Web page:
“This intensive grouping is aimed at inspiring thoughts and feelings of conflict on many levels. The tension between light and dark, boldness and grace, accident and intention, are depicted in a literal reality. In a deeper sense, however, it is my aim to also reference a more universal theme of struggle, as political, social, and, religious conflict effects an ever-widening population on our planet.”
Bill Clark – Front Lines
“Abstract images communicate not so much through the eyes, but with a deeper part of our being. First the brain attempts to assemble the parts of the image and reference them to some piece of reality. Curiosity then takes its turn with, “What is it a picture of?” or “How was this picture taken?” And finally, after failing to find answers, a sense of wonder falls over the viewer as the brain relaxes, and imagination takes charge, reflecting on the emotions that have been stirred by the spontaneous visual eloquence of line, rhythm, and form.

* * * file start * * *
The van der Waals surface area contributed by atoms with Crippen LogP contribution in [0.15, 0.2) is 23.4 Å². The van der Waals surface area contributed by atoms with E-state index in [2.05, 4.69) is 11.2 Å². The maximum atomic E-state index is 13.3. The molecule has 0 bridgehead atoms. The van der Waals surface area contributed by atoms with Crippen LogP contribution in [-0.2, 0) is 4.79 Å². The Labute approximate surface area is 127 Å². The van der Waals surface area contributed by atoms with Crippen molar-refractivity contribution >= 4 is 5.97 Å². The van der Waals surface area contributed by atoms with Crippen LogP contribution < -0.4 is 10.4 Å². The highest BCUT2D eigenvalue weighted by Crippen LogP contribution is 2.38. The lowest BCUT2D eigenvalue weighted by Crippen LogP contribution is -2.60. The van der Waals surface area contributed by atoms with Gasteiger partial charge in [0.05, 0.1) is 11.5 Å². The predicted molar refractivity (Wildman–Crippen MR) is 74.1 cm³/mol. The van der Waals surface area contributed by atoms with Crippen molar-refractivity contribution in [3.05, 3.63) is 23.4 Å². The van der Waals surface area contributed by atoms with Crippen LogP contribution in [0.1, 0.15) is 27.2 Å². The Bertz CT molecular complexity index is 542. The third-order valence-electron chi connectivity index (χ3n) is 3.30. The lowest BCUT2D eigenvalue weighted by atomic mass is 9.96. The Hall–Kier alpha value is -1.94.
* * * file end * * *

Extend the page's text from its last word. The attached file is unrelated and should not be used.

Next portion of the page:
The technique used draws from the other interpretative arts. While taking the photograph, the camera moves with my body in the gestures of dance. The images are similar to a performance, in that while the subject in front of the camera may be the same, there can never be two shots that are identical. There is a sense of poetry as the sweeping lines and forms suggest a metaphor for a range of emotions. And many photographs are similar to other two-dimensional arts, where light is used as the “medium” for detailed drawings, and complex paintings.”
After living several years in New York the photographer relocated to London in 2012.
“I created this series of double exposures to map the intersections between two sets of streets and skylines. The resulting images are part New York, part London, and collectively represent my vision of home… New York + London explores place, memory, and identity through architecture and nostalgia… My hope is that in the noise and silence, everyone will find something that feels like home”